After she has the close their eyes and relax, she ask each of them to re-enact an embarrassing moment. When it's Trip's turn, he pantomimes an errant golf swing. When he returns to their table, he asks what he did while under hypnosis and claims he doesn't remember anything. 

Alice Erskine lives in town and runs a boutique catering service for dinner parties up to twelve people. A few days later Erskine is found dead in her car, strangled by a seatbelt. One of the prime suspects is her catering partner Portia. who had been heard having an acrimonious discussion with Alice.  Portia is Guy Whitney's sister and Kat knows him from her playwriting classes. He begs them to clear his sister, but they are reluctant. Having nearly gotten themselves killed the last time they investigated, they promised their significant others they would stay out of the cases. But this one is too tempting. 

Roping in their husbands, Trip and Beau, gives the four pals additional support and they set out to investigate Erskine. They soon discover Erskine was not an ethical hypnotist and they wonder if she had been blackmailing her clients. They also discover her husband was an unscrupulous businessman and might be the killer himself. 

To complicate matters a dangerous hurricane is brewing off the coast of Florida and taking aim at their homes. Beware the East Wind has an exciting climax and promises to include the four Mah Jongg friends in other adventures.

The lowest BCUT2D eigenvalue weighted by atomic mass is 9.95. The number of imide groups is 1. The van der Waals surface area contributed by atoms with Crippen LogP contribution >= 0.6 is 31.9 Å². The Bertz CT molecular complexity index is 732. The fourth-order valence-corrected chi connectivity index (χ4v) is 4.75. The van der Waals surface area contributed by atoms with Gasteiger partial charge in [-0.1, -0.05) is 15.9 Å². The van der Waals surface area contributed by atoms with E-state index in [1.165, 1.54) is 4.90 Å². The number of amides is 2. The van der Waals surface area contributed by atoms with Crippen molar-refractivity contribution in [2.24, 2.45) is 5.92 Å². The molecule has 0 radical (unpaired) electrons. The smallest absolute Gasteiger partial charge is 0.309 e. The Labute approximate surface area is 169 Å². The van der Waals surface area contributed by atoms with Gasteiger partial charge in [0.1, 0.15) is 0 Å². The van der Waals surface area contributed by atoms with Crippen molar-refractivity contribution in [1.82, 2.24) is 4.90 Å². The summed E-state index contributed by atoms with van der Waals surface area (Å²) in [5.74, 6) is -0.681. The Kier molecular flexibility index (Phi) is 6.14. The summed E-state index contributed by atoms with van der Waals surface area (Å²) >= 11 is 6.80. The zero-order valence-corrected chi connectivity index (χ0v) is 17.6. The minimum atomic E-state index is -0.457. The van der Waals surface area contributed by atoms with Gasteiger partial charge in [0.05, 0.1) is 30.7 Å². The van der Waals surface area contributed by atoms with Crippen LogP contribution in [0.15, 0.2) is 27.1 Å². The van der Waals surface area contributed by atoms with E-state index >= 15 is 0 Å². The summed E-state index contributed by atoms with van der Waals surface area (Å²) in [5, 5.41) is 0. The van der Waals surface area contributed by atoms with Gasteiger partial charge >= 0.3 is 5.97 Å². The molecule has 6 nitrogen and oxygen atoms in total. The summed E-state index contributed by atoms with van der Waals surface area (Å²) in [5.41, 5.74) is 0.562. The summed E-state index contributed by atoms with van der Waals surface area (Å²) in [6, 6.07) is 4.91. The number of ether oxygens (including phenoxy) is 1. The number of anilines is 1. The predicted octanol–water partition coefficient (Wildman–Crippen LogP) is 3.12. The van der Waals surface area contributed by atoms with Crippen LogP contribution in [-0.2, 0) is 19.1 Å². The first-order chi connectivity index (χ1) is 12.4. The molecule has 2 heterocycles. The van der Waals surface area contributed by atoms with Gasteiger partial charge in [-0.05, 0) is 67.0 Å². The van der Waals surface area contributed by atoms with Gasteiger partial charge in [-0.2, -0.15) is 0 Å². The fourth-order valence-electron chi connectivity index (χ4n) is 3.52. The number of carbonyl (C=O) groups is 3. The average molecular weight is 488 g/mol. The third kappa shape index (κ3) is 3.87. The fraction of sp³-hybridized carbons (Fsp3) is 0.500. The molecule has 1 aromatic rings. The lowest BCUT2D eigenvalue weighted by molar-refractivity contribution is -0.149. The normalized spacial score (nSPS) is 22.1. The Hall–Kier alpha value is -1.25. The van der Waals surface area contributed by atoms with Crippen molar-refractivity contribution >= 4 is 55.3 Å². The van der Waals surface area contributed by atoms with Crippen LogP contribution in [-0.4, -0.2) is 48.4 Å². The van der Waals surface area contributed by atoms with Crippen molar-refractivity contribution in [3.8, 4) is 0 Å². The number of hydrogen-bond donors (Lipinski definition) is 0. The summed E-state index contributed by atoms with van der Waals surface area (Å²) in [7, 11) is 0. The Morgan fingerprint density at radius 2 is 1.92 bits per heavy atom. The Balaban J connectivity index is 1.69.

Disclosure: I received this book from the author. 

Monday, October 7, 2019

The Bodies in the Library

Newly appointed curator of The First Edition Society, an organization dedicated to first editions by women authors from the Golden Age of Mystery, Hayley Burke is in trouble from her first day. In The Bodies in the Library by Marty Wingate, Hayley's dilemma is she has never read a mystery - let alone one by the Golden Age authors. (The Bodies in the Library will be released on October 9 by Berkley Prime Crime.)

Trying to hide this flaw, she plans to begin her tenure by allowing a group of Agatha Christie fan fiction writers, to meet in Middlebank House, the home of the Society. They are a motley crew. 

There's Harry, a young woman writing about Miss Marple and the baby she gave up for adoption years ago. Then there's Peter and Marietta. Both are using Hercule Poirot as their character, but Marietta's Poirot has superpowers. Amanda has been re-working the same ten pages of her Tommy and Tuppence series. Lastly, Trist, the de facto leader of the group writing about Miss Marple and Zombies. 

The Society's prim secretary Mrs Woolgar holds a dim view of the writers group and lets her displeasure show with every word. Undaunted Hayley believes letting the writers meet in Middlebank House will be an entre into the local writing scene. 

When one of the writers is found dead in the Middlebank House library, both Hayley and Mrs. Woolgar are fearful. They both live in the house and despite an alarm system, they never heard any thing suspicious and the house was securely locked. 

Worried about the writers and the reputation of The Society, Hayley thinks she should investigate, but doesn't know where to begin. Her mother encourages her to read The Body in the Library (appropriately enough) and that plunges her into reading everything Christie and trying to emulate Miss Marple. 

Using Miss Marple's ability to listen without being seen, Hayley starts to piece together the solution, but in the process almost gets herself killed. 

A terrific beginning to a new series, although I am still puzzled by the title.